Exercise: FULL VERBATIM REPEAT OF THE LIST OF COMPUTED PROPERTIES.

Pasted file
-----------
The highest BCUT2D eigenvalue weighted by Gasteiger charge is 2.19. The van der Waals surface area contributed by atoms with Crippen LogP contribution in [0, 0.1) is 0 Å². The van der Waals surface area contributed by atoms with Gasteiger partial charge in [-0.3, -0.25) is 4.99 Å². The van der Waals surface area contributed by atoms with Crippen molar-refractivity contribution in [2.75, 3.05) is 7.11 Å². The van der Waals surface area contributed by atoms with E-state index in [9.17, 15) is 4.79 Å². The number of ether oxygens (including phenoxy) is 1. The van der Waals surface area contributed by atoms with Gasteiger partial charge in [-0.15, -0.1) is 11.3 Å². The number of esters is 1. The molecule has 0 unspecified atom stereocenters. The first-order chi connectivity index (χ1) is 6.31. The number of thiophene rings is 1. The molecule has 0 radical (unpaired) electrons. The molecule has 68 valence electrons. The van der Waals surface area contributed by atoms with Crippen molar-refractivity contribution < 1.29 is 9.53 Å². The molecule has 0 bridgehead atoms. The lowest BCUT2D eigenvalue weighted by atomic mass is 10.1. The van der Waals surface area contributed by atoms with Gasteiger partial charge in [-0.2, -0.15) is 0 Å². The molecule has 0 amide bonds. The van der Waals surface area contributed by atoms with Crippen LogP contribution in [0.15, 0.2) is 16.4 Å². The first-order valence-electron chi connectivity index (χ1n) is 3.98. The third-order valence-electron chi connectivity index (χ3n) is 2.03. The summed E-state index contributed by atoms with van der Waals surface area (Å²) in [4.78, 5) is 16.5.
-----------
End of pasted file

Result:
The highest BCUT2D eigenvalue weighted by Gasteiger charge is 2.19. The van der Waals surface area contributed by atoms with Crippen LogP contribution in [0, 0.1) is 0 Å². The van der Waals surface area contributed by atoms with Gasteiger partial charge in [-0.3, -0.25) is 4.99 Å². The van der Waals surface area contributed by atoms with Crippen molar-refractivity contribution in [2.75, 3.05) is 7.11 Å². The van der Waals surface area contributed by atoms with E-state index in [9.17, 15) is 4.79 Å². The number of ether oxygens (including phenoxy) is 1. The van der Waals surface area contributed by atoms with Gasteiger partial charge in [-0.15, -0.1) is 11.3 Å². The number of esters is 1. The molecule has 0 unspecified atom stereocenters. The first-order chi connectivity index (χ1) is 6.31. The number of thiophene rings is 1. The molecule has 0 radical (unpaired) electrons. The molecule has 68 valence electrons. The van der Waals surface area contributed by atoms with Crippen molar-refractivity contribution < 1.29 is 9.53 Å². The molecule has 0 bridgehead atoms. The lowest BCUT2D eigenvalue weighted by atomic mass is 10.1. The van der Waals surface area contributed by atoms with Gasteiger partial charge in [-0.2, -0.15) is 0 Å². The molecule has 0 amide bonds. The van der Waals surface area contributed by atoms with Crippen LogP contribution in [0.15, 0.2) is 16.4 Å². The first-order valence-electron chi connectivity index (χ1n) is 3.98. The third-order valence-electron chi connectivity index (χ3n) is 2.03. The summed E-state index contributed by atoms with van der Waals surface area (Å²) in [4.78, 5) is 16.5.